Residential and Commercial Pool Care – Controlling the pH Balance

Controlling the pH balance of a pool properly is an essential part of residential and commercial pool care for the comfort of swimmers, the efficiency of disinfectants, and the protection of pool system components. As any good  Certified Pool Operator® knows, you must test the water chemistry and always adjust pH last.

Lowering pH

To lower the pH of a swimming pool, acids or acid salts like sodium bisulfate and NaHSO₄ must be added to the water. This increases the H+ ion, lowering the pH. The most common liquid acid for pH adjustment used in pool/spa environments is muriatic acid. If muriatic acid is used, it is usually diluted with 50% water before it is fed into the pool water. This helps prevent corrosion of the pool equipment. Other times, sulfuric acid or sodium bisulfate are diluted and mixed into the water to form an acidic solution. All three solutions may be added to the circulation water through feeder mechanisms.


For pools that use sodium hypochlorite or calcium hypochlorite as a sanitizer, carbon dioxide may be used as an alternative to any of the acids listed above. Carbon dioxide produces carbonic acid when dissolved in water. Carbonic acid is a weak acid that decreases the pH of a pool. Using carbon dioxide creates the byproduct called bicarbonates which raises the total alkalinity of the pool. Pools using calcium hypochlorite as the main disinfectant and pools with source water high in alkalinity or calcium hardness may have issues with scale formation when using carbon dioxide.

Increasing pH

To increase the pH during residential and commercial pool care, a basic material, often sodium carbonate, is added to the water. Other bases used to increase the pH are sodium hydroxide, sodium sesquicarbonate, and sodium bicarbonate. When a base is added, there is an increase in OH ions and pH. The best method is to use sodium bicarbonate to achieve the proper alkalinity and then make further corrections with sodium carbonate. Acids and bases should be added to the water exactly as the manufacturers label direct. Always remember that no one should be in the water and the swimming facility should be completely closed until all chemicals are properly dissolved and dispersed.

pH Related Issues 

Some issues at residential and commercial pools from an incorrect pH balance can be caused by corrosive or scaling water. Corrosive water can cause etching of the pool surface, the staining of surface walls as well as corrosion of metals. It can also cause chlorine loss, wrinkles in vinyl liners, and skin or eye irritation.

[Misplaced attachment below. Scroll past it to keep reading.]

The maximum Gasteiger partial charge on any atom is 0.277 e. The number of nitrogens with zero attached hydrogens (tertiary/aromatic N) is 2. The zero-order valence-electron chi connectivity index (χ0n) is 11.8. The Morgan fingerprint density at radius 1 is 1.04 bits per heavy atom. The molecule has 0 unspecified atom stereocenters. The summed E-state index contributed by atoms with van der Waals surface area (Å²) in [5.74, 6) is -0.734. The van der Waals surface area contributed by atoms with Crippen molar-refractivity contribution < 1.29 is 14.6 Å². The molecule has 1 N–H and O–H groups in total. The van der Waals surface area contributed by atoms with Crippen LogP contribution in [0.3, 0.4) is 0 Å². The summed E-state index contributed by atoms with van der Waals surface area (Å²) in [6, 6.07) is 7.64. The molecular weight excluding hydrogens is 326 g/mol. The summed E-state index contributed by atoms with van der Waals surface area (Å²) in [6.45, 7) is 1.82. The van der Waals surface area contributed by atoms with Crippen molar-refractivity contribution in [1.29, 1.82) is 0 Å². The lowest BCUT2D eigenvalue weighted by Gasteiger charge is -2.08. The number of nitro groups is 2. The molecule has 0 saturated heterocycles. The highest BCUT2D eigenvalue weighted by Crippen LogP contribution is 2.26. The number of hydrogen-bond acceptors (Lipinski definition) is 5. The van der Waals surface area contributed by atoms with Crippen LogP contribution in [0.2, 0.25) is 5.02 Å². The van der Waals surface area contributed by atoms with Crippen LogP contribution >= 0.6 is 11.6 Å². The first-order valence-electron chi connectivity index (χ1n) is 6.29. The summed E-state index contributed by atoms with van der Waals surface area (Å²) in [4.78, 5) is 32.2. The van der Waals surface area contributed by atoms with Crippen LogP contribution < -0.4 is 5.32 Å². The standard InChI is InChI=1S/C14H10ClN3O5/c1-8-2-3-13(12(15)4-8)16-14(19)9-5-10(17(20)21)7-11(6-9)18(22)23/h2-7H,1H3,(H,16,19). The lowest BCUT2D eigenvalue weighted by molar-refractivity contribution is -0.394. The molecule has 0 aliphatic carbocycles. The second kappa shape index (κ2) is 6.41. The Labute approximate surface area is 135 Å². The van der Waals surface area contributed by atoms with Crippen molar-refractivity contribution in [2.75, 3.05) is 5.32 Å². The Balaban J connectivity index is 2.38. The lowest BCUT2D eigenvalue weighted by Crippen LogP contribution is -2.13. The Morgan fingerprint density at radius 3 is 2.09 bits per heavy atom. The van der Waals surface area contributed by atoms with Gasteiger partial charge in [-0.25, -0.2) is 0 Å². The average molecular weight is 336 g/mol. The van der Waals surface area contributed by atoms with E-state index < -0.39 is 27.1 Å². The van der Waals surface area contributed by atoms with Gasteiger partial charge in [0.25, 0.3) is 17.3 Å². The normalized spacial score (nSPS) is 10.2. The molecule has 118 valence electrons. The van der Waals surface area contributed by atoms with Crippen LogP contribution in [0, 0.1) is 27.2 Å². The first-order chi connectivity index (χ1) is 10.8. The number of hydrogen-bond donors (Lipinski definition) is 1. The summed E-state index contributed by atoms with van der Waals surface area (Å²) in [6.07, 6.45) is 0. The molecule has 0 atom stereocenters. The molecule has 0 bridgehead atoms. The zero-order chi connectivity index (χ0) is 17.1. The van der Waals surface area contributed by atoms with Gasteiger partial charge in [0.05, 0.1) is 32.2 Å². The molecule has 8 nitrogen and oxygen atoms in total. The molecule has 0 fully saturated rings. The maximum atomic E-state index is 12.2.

Scaling water can cause clogged filters and heater elements. It can also reduce the circulation of the pool as well as make the water cloudy. Some other issues caused by scaling water include chlorine inefficiency, as well as eye and skin irritation.


Residential and Commercial Pool Care Experts

The best way to learn about residential and commercial pool care is through CPO® certification. Pool Operation Management offers award-winning CPO® certification courses to give you the most comprehensive education in everything involved with pool operation. Over a two-day course or during online training, our experienced professionals will not only help you get certified, but you will acquire real-world knowledge to aid you in your career of pool operation. 

We also offer professional pool maintenance for both residential and commercial pools, pool operation consulting and can even act as an expert witness in pool-related legal cases. To start your CPO® certification courses or use our many services, contact Pool Operation Management today.

*This information is obtained from the Certified Pool and Spa Operator Handbook. This information may not be applicable to your pool based on your pool type and location. One should reference all applicable regulations and standards for your facility.

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